TYRONE WILLIAMS Reviews
The Straits by Kristin Palm
(Palm Press, Long Beach, CA, 2008)
Full disclosure: in many ways I am the worst possible person to review this book. Like Kristin Palm, I, too, am a former Detroiter with fierce loyalties to the city. Unlike Palm, I grew up in the city (she was born in Mt. Pleasant, a northern suburb), and I retain, to my surprise, much of the antipathy we in the “inner city” learned to feel toward the suburbs and suburbanites. That I currently live outside the legal boundary of Cincinnati, Ohio (as much of my family in Detroit lives outside the city) in no way diminishes this almost instinctual hostility.
That said, this is a fine, if somewhat thin, narrative documentary of the history of the city, from its founding as a French settlement in 1701 to the narrator’s departure in the early 21st century. Divided into two long poems, “The Straits” and “City of Conscience,” The Straits offers a history of the city that only slightly departs from its official histories, many of which are cited as source-texts at the end of the book. The first poem offers a mixture of Susan Howe textual appropriation and quotation and Muriel Rukeyser narrative documentation without the latter’s moralizing. At the same time the contrast between the city’s promise of economic vitality and the social costs of those aspirations (from the first wars with Pontiac to the forced relocation of entire sections of the population to pave the way for industrial “progress”) suggests that the Catch-22 of capitalist prosperity demands a rethinking of “progress” and economic “viability,” to say nothing of social and cultural welfare. Aside from suggesting that one reading of the 1967 riot pits blacks “(and some whites)” against “the state” provides some interesting—and perhaps necessary—frisson against the city’s well-documented racial problems, Palm is largely content, in “The Straits,” to show.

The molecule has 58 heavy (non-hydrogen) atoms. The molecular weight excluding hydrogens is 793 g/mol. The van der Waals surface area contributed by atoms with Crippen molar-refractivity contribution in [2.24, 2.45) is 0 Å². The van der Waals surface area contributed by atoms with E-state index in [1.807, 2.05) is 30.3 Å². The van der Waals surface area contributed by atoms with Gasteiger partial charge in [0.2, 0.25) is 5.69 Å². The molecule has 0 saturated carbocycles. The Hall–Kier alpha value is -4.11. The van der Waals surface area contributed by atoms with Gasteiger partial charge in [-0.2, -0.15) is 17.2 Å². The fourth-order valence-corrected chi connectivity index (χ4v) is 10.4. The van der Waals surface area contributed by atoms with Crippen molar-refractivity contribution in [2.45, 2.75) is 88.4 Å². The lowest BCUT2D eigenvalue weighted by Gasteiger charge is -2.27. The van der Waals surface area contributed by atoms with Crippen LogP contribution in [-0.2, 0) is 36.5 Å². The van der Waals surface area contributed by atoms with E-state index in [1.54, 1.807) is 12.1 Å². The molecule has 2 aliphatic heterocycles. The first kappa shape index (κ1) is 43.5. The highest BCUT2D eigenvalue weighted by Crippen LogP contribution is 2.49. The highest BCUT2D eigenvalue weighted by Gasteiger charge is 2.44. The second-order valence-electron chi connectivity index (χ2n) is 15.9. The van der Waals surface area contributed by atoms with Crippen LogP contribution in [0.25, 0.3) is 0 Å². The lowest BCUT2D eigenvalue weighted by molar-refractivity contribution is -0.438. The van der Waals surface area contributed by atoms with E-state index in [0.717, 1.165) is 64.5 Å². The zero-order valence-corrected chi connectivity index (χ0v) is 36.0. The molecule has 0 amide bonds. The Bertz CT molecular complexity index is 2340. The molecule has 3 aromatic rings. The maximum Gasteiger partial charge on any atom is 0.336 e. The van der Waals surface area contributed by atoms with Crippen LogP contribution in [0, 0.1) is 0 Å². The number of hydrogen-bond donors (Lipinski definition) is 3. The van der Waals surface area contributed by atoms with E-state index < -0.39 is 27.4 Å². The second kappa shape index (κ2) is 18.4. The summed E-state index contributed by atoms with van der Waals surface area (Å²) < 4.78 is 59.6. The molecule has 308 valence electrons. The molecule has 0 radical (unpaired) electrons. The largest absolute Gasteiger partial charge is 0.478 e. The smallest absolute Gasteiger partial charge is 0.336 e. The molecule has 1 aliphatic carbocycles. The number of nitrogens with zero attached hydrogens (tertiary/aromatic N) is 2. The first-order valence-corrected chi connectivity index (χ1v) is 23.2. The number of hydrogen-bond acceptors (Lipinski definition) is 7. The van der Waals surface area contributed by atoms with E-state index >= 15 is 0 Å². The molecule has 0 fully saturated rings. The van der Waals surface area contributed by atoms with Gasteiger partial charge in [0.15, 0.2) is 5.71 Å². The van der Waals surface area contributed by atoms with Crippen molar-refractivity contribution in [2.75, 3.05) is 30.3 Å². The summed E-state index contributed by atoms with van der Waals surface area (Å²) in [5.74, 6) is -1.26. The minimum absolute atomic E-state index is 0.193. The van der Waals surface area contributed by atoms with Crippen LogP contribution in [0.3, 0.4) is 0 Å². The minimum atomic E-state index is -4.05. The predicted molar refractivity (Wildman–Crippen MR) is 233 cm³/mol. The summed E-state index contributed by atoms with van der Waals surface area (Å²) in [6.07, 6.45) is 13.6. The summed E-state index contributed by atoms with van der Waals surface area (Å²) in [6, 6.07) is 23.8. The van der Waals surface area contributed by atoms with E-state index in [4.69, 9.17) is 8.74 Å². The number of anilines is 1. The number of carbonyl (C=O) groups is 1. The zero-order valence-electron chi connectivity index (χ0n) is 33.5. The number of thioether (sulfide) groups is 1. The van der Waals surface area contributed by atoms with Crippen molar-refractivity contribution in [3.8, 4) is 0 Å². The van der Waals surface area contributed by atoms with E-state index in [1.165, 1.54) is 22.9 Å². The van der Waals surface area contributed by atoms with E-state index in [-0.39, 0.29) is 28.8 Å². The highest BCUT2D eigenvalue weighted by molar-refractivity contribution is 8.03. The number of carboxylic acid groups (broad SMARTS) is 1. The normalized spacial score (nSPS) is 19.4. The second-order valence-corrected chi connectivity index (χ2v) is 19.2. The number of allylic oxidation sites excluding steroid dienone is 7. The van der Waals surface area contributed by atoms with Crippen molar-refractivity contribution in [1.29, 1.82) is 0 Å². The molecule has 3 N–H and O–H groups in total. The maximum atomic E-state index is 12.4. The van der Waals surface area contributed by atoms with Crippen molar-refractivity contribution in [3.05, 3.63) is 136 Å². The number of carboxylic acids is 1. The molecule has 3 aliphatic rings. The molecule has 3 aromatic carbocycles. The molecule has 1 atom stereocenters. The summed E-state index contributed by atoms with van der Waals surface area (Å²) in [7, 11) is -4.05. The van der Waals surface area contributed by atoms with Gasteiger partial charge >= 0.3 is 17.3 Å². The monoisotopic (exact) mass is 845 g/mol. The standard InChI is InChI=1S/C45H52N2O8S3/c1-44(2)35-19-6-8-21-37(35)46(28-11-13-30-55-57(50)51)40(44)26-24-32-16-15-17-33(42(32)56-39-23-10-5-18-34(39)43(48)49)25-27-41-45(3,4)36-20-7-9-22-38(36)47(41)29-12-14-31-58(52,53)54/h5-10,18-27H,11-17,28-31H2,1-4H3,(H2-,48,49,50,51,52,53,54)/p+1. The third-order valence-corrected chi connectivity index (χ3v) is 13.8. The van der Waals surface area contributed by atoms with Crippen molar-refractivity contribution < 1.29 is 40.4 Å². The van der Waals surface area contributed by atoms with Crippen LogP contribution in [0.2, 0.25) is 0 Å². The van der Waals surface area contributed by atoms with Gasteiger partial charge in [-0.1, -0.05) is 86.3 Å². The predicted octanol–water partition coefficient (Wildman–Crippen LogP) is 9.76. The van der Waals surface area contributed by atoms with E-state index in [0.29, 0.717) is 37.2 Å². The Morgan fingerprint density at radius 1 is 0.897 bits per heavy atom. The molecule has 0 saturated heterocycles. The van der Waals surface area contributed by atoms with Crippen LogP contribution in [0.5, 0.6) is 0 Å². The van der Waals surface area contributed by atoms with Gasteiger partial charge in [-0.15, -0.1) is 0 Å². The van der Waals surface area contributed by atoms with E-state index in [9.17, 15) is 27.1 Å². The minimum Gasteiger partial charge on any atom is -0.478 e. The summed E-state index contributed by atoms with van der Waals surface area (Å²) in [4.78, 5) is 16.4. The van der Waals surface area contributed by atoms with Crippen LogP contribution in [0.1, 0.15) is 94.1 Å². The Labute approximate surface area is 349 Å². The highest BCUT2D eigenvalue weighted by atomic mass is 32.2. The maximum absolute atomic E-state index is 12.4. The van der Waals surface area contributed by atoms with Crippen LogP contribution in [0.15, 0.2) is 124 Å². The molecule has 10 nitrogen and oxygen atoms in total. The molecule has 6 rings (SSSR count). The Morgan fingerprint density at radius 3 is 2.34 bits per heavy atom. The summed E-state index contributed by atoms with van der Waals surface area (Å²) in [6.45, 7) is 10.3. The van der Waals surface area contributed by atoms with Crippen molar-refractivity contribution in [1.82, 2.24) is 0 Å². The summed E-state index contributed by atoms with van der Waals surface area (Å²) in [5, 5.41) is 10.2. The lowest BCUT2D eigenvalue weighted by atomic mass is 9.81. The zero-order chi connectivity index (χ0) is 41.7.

This strategy is telling, as “City of Conscience” makes clear. Unlike “The Straits” which moves back and forth between the tradition of apostrophe (e.g., “City, your hands are candles”—19) and Howe/Rukeyser experimental documentation and narrative, “City of Conscience” incorporates a first-person singular “I” (as opposed to the “we” that makes a few brief appearances in “The Straits”). Thus, this second poem sounds much more personal, a felt mourning for a city drained of economic, and thus, political power. To her credit, Palm does not excuse her own decision to leave: “I know it’s been said it’s time to decide whether you are going to be the problem or you are going to be the solution, and my first thought is that I don’t know which I am though I suspect that the answer is both.” (90) Of course, the reduction of the complexity of industrialized sites to matters of individual choice is itself part of the apparatus of late capitalism. I am not blaming Palm for feeling this way; I recall feeling precisely the same way when I left for good in 1987. Still, such feelings, however genuine, play into the hands of the very forces marshaled against individual agency. Palm, in the same paragraph cited above, recognizes this dilemma even as she turns away from its darker implications: “I could write a letter here, a litany of my city’s history so that it collides, runs up against itself, and I could say that this shows all the forces that have run up against each other and themselves over all these years to make this city what it is today with all its attendant problems…What takes precedence? What do we view together and in isolation? City, I could write about you until the end of time and it would not make me able to return to you.” (90)
The Straits is an important document, and its sheer breadth and range makes it worth reading. I only wish it had a bit more kick to it.
Tyrone Williams teaches literature and theory at Xavier University in Cincinnati, Ohio. He is the author of two books of poetry, c.c. (Krupskaya Books, 2002) and On Spec(Omnidawn Publishing, 2008). He also has several chapbooks out, including AAB (Slack Buddha Press, 2004), Futures, Elections (Dos Madres Press, 2004)and Musique Noir (Overhere Press, 2006). Recent poems are in or forthcoming from Critiphoria, Laurel Review and The Nation. He is currently writing a book of poems for the innovative writing press, Atelos Books.